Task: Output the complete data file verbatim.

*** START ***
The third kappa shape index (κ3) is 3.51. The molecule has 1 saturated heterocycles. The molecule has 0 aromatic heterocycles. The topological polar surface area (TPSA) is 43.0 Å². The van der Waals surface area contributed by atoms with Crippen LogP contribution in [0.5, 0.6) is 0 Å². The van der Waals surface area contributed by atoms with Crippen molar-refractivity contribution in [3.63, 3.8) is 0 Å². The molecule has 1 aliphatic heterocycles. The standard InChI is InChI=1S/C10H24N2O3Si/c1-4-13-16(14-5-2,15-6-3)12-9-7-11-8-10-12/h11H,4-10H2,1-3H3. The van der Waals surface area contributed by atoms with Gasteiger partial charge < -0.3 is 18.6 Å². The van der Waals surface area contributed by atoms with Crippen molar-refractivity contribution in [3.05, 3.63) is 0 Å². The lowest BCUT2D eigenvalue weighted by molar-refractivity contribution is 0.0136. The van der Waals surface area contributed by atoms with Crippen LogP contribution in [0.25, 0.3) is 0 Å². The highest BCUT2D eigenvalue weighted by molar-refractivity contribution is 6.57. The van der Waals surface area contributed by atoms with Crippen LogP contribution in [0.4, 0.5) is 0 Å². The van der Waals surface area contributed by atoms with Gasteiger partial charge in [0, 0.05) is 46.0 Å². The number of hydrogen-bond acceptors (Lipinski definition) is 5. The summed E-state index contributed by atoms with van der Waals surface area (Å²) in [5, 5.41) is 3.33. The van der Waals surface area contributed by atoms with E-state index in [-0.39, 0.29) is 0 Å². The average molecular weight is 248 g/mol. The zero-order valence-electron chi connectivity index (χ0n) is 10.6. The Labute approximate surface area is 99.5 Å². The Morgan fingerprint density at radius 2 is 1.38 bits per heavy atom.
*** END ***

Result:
The third kappa shape index (κ3) is 3.51. The molecule has 1 saturated heterocycles. The molecule has 0 aromatic heterocycles. The topological polar surface area (TPSA) is 43.0 Å². The van der Waals surface area contributed by atoms with Crippen LogP contribution in [0.5, 0.6) is 0 Å². The van der Waals surface area contributed by atoms with Crippen molar-refractivity contribution in [3.63, 3.8) is 0 Å². The molecule has 1 aliphatic heterocycles. The standard InChI is InChI=1S/C10H24N2O3Si/c1-4-13-16(14-5-2,15-6-3)12-9-7-11-8-10-12/h11H,4-10H2,1-3H3. The van der Waals surface area contributed by atoms with Gasteiger partial charge < -0.3 is 18.6 Å². The van der Waals surface area contributed by atoms with Crippen molar-refractivity contribution in [3.05, 3.63) is 0 Å². The lowest BCUT2D eigenvalue weighted by molar-refractivity contribution is 0.0136. The van der Waals surface area contributed by atoms with Crippen LogP contribution in [0.25, 0.3) is 0 Å². The highest BCUT2D eigenvalue weighted by molar-refractivity contribution is 6.57. The van der Waals surface area contributed by atoms with Crippen LogP contribution in [0.4, 0.5) is 0 Å². The van der Waals surface area contributed by atoms with Gasteiger partial charge in [0, 0.05) is 46.0 Å². The number of hydrogen-bond acceptors (Lipinski definition) is 5. The summed E-state index contributed by atoms with van der Waals surface area (Å²) in [5, 5.41) is 3.33. The van der Waals surface area contributed by atoms with E-state index in [-0.39, 0.29) is 0 Å². The average molecular weight is 248 g/mol. The zero-order valence-electron chi connectivity index (χ0n) is 10.6. The Labute approximate surface area is 99.5 Å². The Morgan fingerprint density at radius 2 is 1.38 bits per heavy atom.